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Tandem rotors

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Tandem rotor helicopters have two large horizontal rotor assemblies mounted one in front of the other. Currently this configuration is mainly used for large cargo helicopters.[1]

Single rotor helicopters need a mechanism to neutralize the yawing movement produced by the single large rotor. This is commonly accomplished by a tail rotor, coaxial rotors, and the NOTAR systems. Tandem rotor helicopters, however, use counter-rotating rotors, with each cancelling out the other's torque. Therefore, all of the power from the engines can be used for lift, whereas a single rotor helicopter uses some of the engine power to counter the torque.[1] An alternative is to mount two rotors in a coaxial configuration. The first successful tandem rotor helicopter was built by Nicolas Florine in 1927.

Advantages of the tandem-rotor system are a larger center of gravity range, and good longitudinal stability. Disadvantages of the tandem-rotor system are a complex transmission,[1] and the need for two large rotors.

The two rotors are linked by a transmission that ensures the rotors are synchronized and do not hit each other, even during an engine failure.[2]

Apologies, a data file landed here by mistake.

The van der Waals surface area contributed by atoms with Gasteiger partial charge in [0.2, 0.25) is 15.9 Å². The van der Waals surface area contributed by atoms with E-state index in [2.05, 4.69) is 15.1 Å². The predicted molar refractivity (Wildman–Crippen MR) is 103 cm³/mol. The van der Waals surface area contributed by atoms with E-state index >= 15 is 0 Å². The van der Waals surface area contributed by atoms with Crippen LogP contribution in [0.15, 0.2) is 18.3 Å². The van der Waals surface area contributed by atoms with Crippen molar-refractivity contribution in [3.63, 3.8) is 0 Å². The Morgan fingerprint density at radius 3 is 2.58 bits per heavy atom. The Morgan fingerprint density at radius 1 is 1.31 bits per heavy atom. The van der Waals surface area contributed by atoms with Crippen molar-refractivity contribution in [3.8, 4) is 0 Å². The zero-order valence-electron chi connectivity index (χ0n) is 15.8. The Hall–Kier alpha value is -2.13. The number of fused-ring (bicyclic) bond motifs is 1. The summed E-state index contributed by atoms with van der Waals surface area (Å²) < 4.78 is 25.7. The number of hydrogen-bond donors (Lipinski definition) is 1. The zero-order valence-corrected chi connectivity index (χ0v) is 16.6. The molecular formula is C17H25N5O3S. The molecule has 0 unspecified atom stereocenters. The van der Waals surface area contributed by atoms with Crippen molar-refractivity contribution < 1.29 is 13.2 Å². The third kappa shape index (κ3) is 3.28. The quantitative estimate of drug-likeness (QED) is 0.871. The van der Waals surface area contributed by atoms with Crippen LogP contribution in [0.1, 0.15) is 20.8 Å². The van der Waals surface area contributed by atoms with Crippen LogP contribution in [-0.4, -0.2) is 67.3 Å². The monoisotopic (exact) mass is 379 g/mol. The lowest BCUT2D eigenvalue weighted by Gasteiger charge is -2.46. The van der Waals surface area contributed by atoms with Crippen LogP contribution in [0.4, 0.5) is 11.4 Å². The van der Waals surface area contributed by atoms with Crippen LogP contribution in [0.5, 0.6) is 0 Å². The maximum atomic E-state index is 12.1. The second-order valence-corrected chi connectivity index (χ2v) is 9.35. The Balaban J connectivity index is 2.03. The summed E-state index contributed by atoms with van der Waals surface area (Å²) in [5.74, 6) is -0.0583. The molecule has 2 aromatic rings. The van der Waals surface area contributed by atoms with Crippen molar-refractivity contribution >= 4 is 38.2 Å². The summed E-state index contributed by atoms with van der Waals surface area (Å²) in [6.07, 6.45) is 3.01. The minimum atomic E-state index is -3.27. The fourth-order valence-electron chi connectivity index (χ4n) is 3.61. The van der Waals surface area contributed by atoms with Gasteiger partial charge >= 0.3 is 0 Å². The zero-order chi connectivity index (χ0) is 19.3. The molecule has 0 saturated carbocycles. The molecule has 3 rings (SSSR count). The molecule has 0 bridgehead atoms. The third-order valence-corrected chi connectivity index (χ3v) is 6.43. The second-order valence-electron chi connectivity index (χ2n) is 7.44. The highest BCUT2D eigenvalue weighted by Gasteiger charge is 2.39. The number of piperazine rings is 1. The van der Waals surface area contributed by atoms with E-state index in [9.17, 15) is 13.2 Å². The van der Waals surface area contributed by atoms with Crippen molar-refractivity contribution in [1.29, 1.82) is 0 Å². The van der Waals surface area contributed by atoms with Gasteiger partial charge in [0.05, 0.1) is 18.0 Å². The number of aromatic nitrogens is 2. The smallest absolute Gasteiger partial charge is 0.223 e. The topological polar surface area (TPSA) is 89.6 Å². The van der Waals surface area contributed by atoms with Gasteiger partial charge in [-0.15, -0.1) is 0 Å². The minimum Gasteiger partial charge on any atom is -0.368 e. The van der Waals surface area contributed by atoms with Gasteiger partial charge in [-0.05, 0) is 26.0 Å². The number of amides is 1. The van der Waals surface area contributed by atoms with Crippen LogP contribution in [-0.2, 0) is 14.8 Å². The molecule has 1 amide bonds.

Tandem rotor designs achieve yaw by applying opposite left and right cyclic to each rotor, effectively pulling both ends of the helicopter in opposite directions. To achieve pitch, opposite collective is applied to each rotor; decreasing the lift produced at one end, while increasing lift at the opposite end, effectively tilting the helicopter forward or back.[3]

Tandem rotor helicopters have the advantage of being able to hold more weight with shorter blades, since there are two sets. However, the rear rotor works in the aerodynamic shadow of the front rotor, which reduces its efficiency. This loss can be minimized by increasing the distance between the two rotor hubs, and by elevating one hub over the other.[4][5] Tandem rotor helicopters tend to have a lower disk loading than single rotor helicopters.[6]

Tandem rotor helicopters typically require less power to hover and achieve low speed flight as compared to single rotor helicopters. Both configurations typically require the same power to achieve high speed flight.[7]

List of some tandem rotor helicopters

A Piasecki H-21B at Elmendorf AFB in the early 1960s

See also

References

  1. ^ a b c "Archived copy". Archived from the original on 2014-02-18. Retrieved 2017-12-03.CS1 maint: archived copy as title (link)
  2. ^ Art of the helicopter by John Watkinson, p. 13
  3. ^ "US Army FM 3-04.203 Fundamentals of Flight; page 1-33, para 1-81, 1-82" (PDF).
  4. ^ Principles of helicopter aerodynamics by J. Gordon Leishman p. 73.
  5. ^ Rotary Wing Aerodynamics, W.Z. Stepniewski, p. 197.
  6. ^ Rotary Wing Aerodynamics, W.Z. Stepniewski, p. 185
  7. ^ Rotary Wing Aerodynamics, W.Z. Stepniewski, p. 200.

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